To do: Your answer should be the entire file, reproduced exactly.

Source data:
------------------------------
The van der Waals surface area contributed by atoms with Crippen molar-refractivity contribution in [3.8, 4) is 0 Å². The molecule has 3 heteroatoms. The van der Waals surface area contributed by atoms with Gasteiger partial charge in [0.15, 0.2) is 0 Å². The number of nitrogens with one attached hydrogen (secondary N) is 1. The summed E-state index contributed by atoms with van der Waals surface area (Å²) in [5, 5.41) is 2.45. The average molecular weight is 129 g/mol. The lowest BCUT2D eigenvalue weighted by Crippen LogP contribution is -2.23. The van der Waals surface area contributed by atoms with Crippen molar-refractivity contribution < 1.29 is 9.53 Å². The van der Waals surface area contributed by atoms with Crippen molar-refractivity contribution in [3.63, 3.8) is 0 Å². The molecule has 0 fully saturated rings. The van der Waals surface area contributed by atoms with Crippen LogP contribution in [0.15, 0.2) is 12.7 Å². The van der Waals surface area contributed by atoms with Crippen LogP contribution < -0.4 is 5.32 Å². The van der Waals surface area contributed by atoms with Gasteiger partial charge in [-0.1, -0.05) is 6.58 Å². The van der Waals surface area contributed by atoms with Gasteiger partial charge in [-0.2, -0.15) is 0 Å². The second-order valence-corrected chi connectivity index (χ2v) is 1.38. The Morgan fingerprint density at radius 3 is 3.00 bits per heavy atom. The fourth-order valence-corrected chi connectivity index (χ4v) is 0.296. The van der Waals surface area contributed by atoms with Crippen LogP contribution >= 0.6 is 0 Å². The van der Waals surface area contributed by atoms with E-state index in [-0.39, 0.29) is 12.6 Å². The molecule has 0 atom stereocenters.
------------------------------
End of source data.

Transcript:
The van der Waals surface area contributed by atoms with Crippen molar-refractivity contribution in [3.8, 4) is 0 Å². The molecule has 3 heteroatoms. The van der Waals surface area contributed by atoms with Gasteiger partial charge in [0.15, 0.2) is 0 Å². The number of nitrogens with one attached hydrogen (secondary N) is 1. The summed E-state index contributed by atoms with van der Waals surface area (Å²) in [5, 5.41) is 2.45. The average molecular weight is 129 g/mol. The lowest BCUT2D eigenvalue weighted by Crippen LogP contribution is -2.23. The van der Waals surface area contributed by atoms with Crippen molar-refractivity contribution < 1.29 is 9.53 Å². The van der Waals surface area contributed by atoms with Crippen molar-refractivity contribution in [3.63, 3.8) is 0 Å². The molecule has 0 fully saturated rings. The van der Waals surface area contributed by atoms with Crippen LogP contribution in [0.15, 0.2) is 12.7 Å². The van der Waals surface area contributed by atoms with Crippen LogP contribution < -0.4 is 5.32 Å². The van der Waals surface area contributed by atoms with Gasteiger partial charge in [-0.1, -0.05) is 6.58 Å². The van der Waals surface area contributed by atoms with Gasteiger partial charge in [-0.2, -0.15) is 0 Å². The second-order valence-corrected chi connectivity index (χ2v) is 1.38. The Morgan fingerprint density at radius 3 is 3.00 bits per heavy atom. The fourth-order valence-corrected chi connectivity index (χ4v) is 0.296. The van der Waals surface area contributed by atoms with Crippen LogP contribution >= 0.6 is 0 Å². The van der Waals surface area contributed by atoms with E-state index in [-0.39, 0.29) is 12.6 Å². The molecule has 0 atom stereocenters.